9. petesh says

    @9: Apple does definitely make money from things like Music and the App Store but yes they mostly make physical products and do so rather well, IMHO. My first personal computer was a CP/M Kaypro, but I lusted after the first Mac (I had seen the HP machine that “inspired” Jobs so I was not too surprised) and bought the Plus. And more and more; I still play Tetris on my ancient iBook (it emulates the old system), though I travel with a MacBook Air and an iPhone and do my real work on a big-screen iMac. I curse Apple sometimes but I am locked in and see no good reason to change; I am just a little slow to upgrade. Their time will end, of course, some time after Cook quits (he’s only 62 but very rich) but I note that IBM is still around … don’t hold your breath.

  10. says

    Our organization focuses on (cautious, not quite paranoid) secure computing. We do not participate in social media, though we do occasionaly grab valuable ‘utube’ vids (John Oliver, etc) and the ‘podish sorta casts’ of course. Social media may have a few gems, but most are a cesspool that isn’t worth the risk and effort to navigate. We use air-gapped old computers for production work – 1998-2006 vintage. The only computers we allow to touch the internet run Linux in ‘read-only’ or ‘no-save’ mode (specifically JammyPup32 from usb which can run firefox, lynx or palemoon). The Brave browser is more secure than others. Apple is now an overly expensive bully you can’t tinker with. Chromebooks are locked hardware and software spyware. Windoze is not safe for internet use and reduces features with every iteration. Smartphone apps are almost always spyware (read the terms and conditions of each one, it will scare you). Stay safe, people.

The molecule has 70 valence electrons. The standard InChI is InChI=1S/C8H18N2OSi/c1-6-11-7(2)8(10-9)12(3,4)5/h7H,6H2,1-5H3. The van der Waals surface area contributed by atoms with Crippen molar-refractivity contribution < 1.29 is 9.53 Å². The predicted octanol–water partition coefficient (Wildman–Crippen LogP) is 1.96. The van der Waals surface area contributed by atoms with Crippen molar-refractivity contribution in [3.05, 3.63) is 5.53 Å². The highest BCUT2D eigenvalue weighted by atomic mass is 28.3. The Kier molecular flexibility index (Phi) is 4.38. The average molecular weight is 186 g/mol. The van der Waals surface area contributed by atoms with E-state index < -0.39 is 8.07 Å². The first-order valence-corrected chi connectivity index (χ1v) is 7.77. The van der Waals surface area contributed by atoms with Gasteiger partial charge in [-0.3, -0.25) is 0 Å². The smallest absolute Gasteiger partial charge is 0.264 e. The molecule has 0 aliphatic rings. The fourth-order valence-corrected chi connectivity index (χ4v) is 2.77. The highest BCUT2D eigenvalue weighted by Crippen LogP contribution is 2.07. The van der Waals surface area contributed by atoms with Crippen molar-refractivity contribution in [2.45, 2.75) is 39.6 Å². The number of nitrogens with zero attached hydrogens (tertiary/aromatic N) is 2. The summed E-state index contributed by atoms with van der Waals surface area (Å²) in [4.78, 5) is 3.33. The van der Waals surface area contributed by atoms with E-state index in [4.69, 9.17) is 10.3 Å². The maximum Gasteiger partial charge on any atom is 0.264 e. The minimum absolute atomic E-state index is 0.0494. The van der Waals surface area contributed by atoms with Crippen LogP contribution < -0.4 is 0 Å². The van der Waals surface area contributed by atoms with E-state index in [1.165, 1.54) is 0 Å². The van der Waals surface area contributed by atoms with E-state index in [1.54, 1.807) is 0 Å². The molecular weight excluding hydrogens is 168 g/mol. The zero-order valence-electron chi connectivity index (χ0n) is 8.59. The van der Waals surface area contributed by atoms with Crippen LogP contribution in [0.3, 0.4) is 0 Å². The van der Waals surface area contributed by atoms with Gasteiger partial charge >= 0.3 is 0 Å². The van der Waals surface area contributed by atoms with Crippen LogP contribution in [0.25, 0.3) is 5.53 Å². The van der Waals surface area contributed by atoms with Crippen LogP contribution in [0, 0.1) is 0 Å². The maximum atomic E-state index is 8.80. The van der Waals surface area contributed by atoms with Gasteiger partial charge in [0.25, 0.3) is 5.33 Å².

11. unclefrogy says

    I don’t like to read news about apple it just reminds me of the choice I made to not buy any of the stock back when it was really low cause I listened to my biases and not payed attention to the computer market and how apple could use it.
    oh well! I still don’t like apple much but they do seem to know how to make money these days which is all the stock market cares about.

  12. says

    I didn’t invest in Apple stock when it was really cheap because I didn’t have any money.
    I can’t buy it now because, again, I don’t have any money.
    My oldest son has stock investments and seems pretty savvy about them — he’s smarter than I am.

  13. says

    @4, in case your friend gets cut: my wife works for a small custom software company in Toronto, and they are hiring, including fully remote. They are a great company to work for. Look for Jonah Group.

  14. divineconspiracy667 says

    I’m old enough to remember when Microsoft saved Apple from bankruptcy.
    I hate both companies, but I hate Microsoft slightly less than Apple, for no real justifiable reason other than Apple is better at forcing people into a walled garden, but Microsoft is trying to catch up.